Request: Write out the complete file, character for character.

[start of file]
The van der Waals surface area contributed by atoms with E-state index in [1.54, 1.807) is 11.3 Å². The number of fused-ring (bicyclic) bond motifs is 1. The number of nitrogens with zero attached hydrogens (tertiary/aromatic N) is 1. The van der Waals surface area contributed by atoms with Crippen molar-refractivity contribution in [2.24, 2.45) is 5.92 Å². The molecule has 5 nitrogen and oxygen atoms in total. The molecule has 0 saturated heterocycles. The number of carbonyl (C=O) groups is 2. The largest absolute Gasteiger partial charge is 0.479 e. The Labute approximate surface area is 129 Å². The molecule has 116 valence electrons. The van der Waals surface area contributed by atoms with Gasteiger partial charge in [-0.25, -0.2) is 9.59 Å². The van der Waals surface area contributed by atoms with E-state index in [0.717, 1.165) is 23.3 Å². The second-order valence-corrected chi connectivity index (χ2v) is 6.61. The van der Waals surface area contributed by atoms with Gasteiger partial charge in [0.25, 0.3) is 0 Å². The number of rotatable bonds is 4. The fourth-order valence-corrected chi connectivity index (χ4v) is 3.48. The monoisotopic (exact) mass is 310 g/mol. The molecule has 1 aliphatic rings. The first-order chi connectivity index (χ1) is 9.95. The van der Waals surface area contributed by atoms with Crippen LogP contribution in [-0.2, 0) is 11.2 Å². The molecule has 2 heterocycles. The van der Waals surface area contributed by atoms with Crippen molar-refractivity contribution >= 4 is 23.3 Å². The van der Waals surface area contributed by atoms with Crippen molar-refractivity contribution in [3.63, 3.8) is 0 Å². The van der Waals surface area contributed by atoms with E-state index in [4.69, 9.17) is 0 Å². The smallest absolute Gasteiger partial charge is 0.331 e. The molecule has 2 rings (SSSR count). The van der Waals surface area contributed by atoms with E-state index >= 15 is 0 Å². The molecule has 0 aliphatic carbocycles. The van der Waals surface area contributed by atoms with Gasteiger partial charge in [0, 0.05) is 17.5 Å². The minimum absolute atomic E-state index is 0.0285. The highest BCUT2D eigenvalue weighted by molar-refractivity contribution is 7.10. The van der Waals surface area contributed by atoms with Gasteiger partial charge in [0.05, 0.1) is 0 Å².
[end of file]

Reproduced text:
The van der Waals surface area contributed by atoms with E-state index in [1.54, 1.807) is 11.3 Å². The number of fused-ring (bicyclic) bond motifs is 1. The number of nitrogens with zero attached hydrogens (tertiary/aromatic N) is 1. The van der Waals surface area contributed by atoms with Crippen molar-refractivity contribution in [2.24, 2.45) is 5.92 Å². The molecule has 5 nitrogen and oxygen atoms in total. The molecule has 0 saturated heterocycles. The number of carbonyl (C=O) groups is 2. The largest absolute Gasteiger partial charge is 0.479 e. The Labute approximate surface area is 129 Å². The molecule has 116 valence electrons. The van der Waals surface area contributed by atoms with Gasteiger partial charge in [-0.25, -0.2) is 9.59 Å². The van der Waals surface area contributed by atoms with E-state index in [0.717, 1.165) is 23.3 Å². The second-order valence-corrected chi connectivity index (χ2v) is 6.61. The van der Waals surface area contributed by atoms with Gasteiger partial charge in [0.25, 0.3) is 0 Å². The number of rotatable bonds is 4. The fourth-order valence-corrected chi connectivity index (χ4v) is 3.48. The monoisotopic (exact) mass is 310 g/mol. The molecule has 1 aliphatic rings. The first-order chi connectivity index (χ1) is 9.95. The van der Waals surface area contributed by atoms with Crippen LogP contribution in [-0.2, 0) is 11.2 Å². The molecule has 2 heterocycles. The van der Waals surface area contributed by atoms with Crippen molar-refractivity contribution >= 4 is 23.3 Å². The van der Waals surface area contributed by atoms with Crippen molar-refractivity contribution in [3.63, 3.8) is 0 Å². The van der Waals surface area contributed by atoms with E-state index in [4.69, 9.17) is 0 Å². The smallest absolute Gasteiger partial charge is 0.331 e. The molecule has 2 rings (SSSR count). The van der Waals surface area contributed by atoms with E-state index >= 15 is 0 Å². The molecule has 0 aliphatic carbocycles. The van der Waals surface area contributed by atoms with Gasteiger partial charge in [0, 0.05) is 17.5 Å². The minimum absolute atomic E-state index is 0.0285. The highest BCUT2D eigenvalue weighted by molar-refractivity contribution is 7.10. The van der Waals surface area contributed by atoms with Gasteiger partial charge in [0.05, 0.1) is 0 Å².